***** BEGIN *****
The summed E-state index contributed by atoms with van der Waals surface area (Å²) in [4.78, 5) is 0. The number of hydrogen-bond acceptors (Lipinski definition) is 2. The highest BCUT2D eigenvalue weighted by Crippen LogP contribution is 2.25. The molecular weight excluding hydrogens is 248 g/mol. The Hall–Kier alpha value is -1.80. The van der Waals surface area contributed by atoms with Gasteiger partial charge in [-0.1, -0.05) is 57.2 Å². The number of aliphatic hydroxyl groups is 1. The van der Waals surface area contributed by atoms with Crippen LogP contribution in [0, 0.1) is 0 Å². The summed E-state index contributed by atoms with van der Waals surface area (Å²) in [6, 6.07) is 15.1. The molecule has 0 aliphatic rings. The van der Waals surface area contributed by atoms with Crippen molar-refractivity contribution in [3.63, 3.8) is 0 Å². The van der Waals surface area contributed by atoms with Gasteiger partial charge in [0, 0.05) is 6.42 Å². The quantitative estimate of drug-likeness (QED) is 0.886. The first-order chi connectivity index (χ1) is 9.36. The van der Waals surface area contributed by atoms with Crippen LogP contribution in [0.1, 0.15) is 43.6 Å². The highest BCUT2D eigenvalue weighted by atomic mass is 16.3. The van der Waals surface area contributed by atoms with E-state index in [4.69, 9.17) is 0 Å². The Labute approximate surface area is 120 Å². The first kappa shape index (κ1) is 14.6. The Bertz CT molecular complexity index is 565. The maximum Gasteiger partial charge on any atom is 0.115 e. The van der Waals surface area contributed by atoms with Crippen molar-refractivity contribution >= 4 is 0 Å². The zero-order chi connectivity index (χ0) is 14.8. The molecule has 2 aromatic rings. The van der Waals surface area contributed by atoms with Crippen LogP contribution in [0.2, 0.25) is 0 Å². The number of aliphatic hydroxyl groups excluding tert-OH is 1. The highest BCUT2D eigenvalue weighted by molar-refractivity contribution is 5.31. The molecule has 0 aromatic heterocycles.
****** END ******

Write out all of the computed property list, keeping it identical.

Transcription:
The summed E-state index contributed by atoms with van der Waals surface area (Å²) in [4.78, 5) is 0. The number of hydrogen-bond acceptors (Lipinski definition) is 2. The highest BCUT2D eigenvalue weighted by Crippen LogP contribution is 2.25. The molecular weight excluding hydrogens is 248 g/mol. The Hall–Kier alpha value is -1.80. The van der Waals surface area contributed by atoms with Gasteiger partial charge in [-0.1, -0.05) is 57.2 Å². The number of aliphatic hydroxyl groups is 1. The van der Waals surface area contributed by atoms with Crippen LogP contribution in [0, 0.1) is 0 Å². The summed E-state index contributed by atoms with van der Waals surface area (Å²) in [6, 6.07) is 15.1. The molecule has 0 aliphatic rings. The van der Waals surface area contributed by atoms with Crippen molar-refractivity contribution in [3.63, 3.8) is 0 Å². The van der Waals surface area contributed by atoms with Gasteiger partial charge in [0, 0.05) is 6.42 Å². The quantitative estimate of drug-likeness (QED) is 0.886. The first-order chi connectivity index (χ1) is 9.36. The van der Waals surface area contributed by atoms with Crippen LogP contribution in [0.1, 0.15) is 43.6 Å². The highest BCUT2D eigenvalue weighted by atomic mass is 16.3. The van der Waals surface area contributed by atoms with E-state index in [4.69, 9.17) is 0 Å². The Labute approximate surface area is 120 Å². The first kappa shape index (κ1) is 14.6. The Bertz CT molecular complexity index is 565. The maximum Gasteiger partial charge on any atom is 0.115 e. The van der Waals surface area contributed by atoms with Crippen molar-refractivity contribution >= 4 is 0 Å². The zero-order chi connectivity index (χ0) is 14.8. The molecule has 2 aromatic rings. The van der Waals surface area contributed by atoms with Crippen LogP contribution in [0.2, 0.25) is 0 Å². The number of aliphatic hydroxyl groups excluding tert-OH is 1. The highest BCUT2D eigenvalue weighted by molar-refractivity contribution is 5.31. The molecule has 0 aromatic heterocycles.